A critical question at the “Outbrief” – the final check that all is well prepared before the crew make their way to a Royal Air Force aircraft – is "Are you fit to fly?" Chris Long reports from the recent Royal Aeronautical Society Aerospace Mental Health & Wellbeing Conference.

Only if there is a convincing and positive answer does the mission get the authorisation to go. It may be a simple question, but behind it lies the recognition that there are times when, for any one of multiple reasons, the pilot or any crew members do not feel up to the task. That is particularly challenging in a goal-oriented organisation, the military, where admitting to be unable to undertake the task is in contrast to the primary “let’s do it” ethos. Particularly in a necessarily hierarchical organisation, it requires a major change of mindset to identify that issue and to manage it to meet all expectations, - looking after the mission as well as the individual. What is encouraging is that the UK Ministry of Defence has put in place a structure to address that.

The reality is that, on many occasions, that same focus on the task in hand also exists in the world of commercial aviation, and, as in the military, is not confined just to those on the flight deck. Arguably the equivalent question can be posed to cabin crew, air traffic controllers, technicians and all ground support - “Are you fit to do the job today?”

Mental Health and Wellbeing

At a recent conference at the RAeS headquarters in London, UK, the issue of mental health and wellbeing in aviation was addressed. The earlier question could generate a tension between the demands of the job and life outside work, and acknowledges the kind of pressures which can bring on stress, and therefore potential mental health issues. Many aspects of this were explored during the conference, but what became clear was that, in fact, the order of concerns should be reversed. If the goal is to reduce the effects of mental health on aviation professionals, then the start point should be to encourage and facilitate a holistic and healthy lifestyle and work/life balance. If that can be achieved, then the path to mental health issues could be diverted.

The problem of working conditions leading to stress in the aviation workforce has long been recognised. Across the disciplines, the common theme of increased workloads, complexity, challenges of technology and commercial pressure have ramped up the demands on the individual. Whilst those generally stay (just) within the personal comfort zone, there are times when, either in the short or long term, the pressure builds up to the point at which there is a significant impact on the aviation professional, and consequently on his/her performance, and that can have implications when safety-critical roles are involved.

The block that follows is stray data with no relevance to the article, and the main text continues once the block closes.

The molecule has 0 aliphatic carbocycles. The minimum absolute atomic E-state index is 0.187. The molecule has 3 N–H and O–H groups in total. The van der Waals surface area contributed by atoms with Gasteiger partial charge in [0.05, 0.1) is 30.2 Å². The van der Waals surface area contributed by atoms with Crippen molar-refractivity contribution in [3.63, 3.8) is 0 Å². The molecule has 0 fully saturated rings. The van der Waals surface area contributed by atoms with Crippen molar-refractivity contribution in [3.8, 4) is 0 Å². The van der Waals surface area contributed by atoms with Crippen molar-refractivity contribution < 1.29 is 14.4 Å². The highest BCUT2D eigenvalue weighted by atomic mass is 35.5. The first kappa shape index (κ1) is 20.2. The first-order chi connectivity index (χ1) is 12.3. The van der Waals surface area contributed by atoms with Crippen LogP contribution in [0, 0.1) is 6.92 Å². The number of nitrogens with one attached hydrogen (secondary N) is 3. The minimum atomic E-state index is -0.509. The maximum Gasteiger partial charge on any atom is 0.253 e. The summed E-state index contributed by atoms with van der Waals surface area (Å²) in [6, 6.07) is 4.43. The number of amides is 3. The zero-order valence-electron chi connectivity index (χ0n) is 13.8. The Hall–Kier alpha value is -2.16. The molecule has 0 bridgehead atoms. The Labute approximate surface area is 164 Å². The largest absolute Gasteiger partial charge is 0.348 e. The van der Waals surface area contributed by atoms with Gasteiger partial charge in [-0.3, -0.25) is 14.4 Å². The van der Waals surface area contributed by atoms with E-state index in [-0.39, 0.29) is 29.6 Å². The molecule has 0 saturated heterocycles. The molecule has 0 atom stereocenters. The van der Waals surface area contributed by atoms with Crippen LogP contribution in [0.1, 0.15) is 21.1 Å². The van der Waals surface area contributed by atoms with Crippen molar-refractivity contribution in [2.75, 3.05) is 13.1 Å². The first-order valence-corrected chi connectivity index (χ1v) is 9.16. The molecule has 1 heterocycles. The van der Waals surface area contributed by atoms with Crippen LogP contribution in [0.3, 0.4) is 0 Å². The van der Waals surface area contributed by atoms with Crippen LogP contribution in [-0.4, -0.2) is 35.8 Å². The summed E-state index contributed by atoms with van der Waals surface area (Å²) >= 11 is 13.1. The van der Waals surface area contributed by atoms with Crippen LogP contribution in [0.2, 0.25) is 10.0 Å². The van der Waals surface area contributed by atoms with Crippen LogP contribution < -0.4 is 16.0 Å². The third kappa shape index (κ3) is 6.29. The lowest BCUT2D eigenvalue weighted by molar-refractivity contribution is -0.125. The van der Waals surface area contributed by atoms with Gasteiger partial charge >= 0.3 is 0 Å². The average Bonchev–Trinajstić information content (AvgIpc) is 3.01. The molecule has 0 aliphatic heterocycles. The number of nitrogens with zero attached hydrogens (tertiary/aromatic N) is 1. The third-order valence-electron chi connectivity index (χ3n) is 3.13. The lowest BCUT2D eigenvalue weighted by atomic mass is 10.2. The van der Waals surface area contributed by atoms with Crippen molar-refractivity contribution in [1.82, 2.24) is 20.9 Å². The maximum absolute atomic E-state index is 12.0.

Primary Tool

The intensity of the aviation world has meant that, historically, there have been few opportunities, and even less encouragement, to admit to and discuss personal difficulties. The “Man Up” pills were given out by the handful, with no real thought of the consequences of working under unremitting pressure. Even those working in a small team, with ready access to friends with whom to talk, could not always bring themselves to open such a difficult conversation.

The issue is a sensitive one, and rarely discussed in open forum, but fortunately the need for a safety valve was identified some 20 years ago when, in Germany, the non-profit charity and foundation Stiftung – Mayday was started. The purpose of the organisation is to “support flight licence holders and next of kin in need” and to “support flight crews and next of kin after incidents and/or accidents”. The underlying principle is the provision of Peer to Peer Support. Recognising that many flight deck crews would not be at ease at opening up to those outside the pilot population because of the potential that the listener would not understand the context and specific issues, it became apparent that pilots were most likely to talk to other pilots. These did not necessarily have to be from the same airline/organisation, but should share a background of common professional knowledge. Stiftung Mayday, being independent of airlines, unions and other organisations, can recruit Peers from that demographic.